RE: Best Practices document - not best practices

Well those who are believers in the strict interpretation of the "one
web"  goal would say that you shouldn't be able to tell the difference
at all.

However, I think that is rather idealistic, and following it too
strictly could end up making the user experience worse in some cases
rather than better.

The Google site works well on a mobile and PC web browser, by detecting
the type of device you are on and redirecting you (if necessary) to a
different URL, (on my phone anyway) that then
presents a different version of the content, specific to your device.
This is fine, and hats off to Google for taking mobile users seriously.

A purist might say this breaks the "one web" principle.  If you shared
bookmarks between your PC and your phone, and try to access with your PC browser, then you won't get so

Its not a huge leap from the process that happens above to redirecting
the mobile user to (which thankfully doesn't yet
exist) as this would be an example of breaking the web.

I may be somewhat biased ;-) 
but a better, or at least another example of a well behaved site is:

Once there, if you choose "Search Directory" you can find a variety of
mobile content.
Whether you visit this site on your phone, or on your PC browser, you
will receive exactly the same experience.  (Please do try this!)

Well ... My last assertion isn't quite true, your experience may vary
depending on your network operator, but that is by design.

Is this the best experience though?

If you visit 

on your phone, you will (hopefully) have the same experience as you did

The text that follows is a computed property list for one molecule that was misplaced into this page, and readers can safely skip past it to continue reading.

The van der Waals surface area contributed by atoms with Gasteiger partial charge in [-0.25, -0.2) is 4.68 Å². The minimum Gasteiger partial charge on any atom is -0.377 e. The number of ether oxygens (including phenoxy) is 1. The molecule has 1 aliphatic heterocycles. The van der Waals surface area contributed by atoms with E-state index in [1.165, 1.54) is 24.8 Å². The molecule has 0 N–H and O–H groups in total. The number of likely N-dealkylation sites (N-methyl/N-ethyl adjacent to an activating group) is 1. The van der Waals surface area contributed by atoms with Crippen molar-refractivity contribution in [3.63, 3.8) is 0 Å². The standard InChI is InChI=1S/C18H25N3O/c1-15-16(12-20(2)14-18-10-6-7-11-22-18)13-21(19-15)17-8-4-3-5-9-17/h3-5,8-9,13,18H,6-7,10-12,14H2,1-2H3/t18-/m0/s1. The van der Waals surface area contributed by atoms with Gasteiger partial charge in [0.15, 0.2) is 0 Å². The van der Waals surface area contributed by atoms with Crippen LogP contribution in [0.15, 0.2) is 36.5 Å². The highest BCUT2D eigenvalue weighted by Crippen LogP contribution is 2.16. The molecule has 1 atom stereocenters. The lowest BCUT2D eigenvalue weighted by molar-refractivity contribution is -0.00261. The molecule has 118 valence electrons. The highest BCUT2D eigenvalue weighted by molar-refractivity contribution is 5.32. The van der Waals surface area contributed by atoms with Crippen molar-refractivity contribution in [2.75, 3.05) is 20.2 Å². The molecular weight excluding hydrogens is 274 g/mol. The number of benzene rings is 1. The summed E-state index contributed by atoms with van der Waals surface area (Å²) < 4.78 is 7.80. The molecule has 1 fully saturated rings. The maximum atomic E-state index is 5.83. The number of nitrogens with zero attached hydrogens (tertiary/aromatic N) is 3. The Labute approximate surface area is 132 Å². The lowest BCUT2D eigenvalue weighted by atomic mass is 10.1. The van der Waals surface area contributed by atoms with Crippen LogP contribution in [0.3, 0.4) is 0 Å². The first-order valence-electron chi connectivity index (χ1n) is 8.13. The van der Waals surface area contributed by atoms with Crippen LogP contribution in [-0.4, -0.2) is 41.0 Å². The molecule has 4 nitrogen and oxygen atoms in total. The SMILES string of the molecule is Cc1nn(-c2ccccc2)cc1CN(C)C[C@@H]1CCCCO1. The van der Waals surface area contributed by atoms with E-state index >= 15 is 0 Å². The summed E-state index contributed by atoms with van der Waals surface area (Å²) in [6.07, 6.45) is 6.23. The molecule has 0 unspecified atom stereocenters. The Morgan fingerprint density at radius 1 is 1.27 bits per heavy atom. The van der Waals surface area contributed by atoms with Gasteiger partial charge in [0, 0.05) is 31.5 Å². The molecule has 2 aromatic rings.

If you visit this second URL on a PC browser, you will be deliberately
redirected, (whether rightly or wrongly according to the theory), to an
experience that should make the process of finding mobile content on
your PC much easier and more enjoyable.

I think this illustrates a key question, that I'm not sure has been
discussed much so far:

By automatically adapting the content based on the device accessing the
site, are we in fact restricting the user's choice?

I believe that one of the Best Practices should be to include on all
sites a standard and simple way to allow the user to decide whether they
want to see the 'fully blown' version of the content even if they are
viewing it on a mobile device, or vice versa, to be able to view the
summarised/abridged mobile version of the content on their PC browser.

Take for example the MWI 'homepage' here:
(I've picked this page purely as an example of a relatively simple web
page in terms of design/layout etc and the amount of information on it -
I'm not saying anything about the quality of it in the context of this

That page (at he time of writing) contains roughly 5500 characters of
which equates to about 3 'screens' in my PC browser.  As such it is a
nice easy web page to read.

On my phone it works quite well too as the browser will display about 10
lines of text with about 25 characters on each line. The logos at the
top work well, the headings come out in different, coloured fonts.  The
'News' section comes out in a box with a shaded background and the text
is all in one long narrow column so I can just scroll down to read it
I do however have to scroll through about 20 or so screens to do so.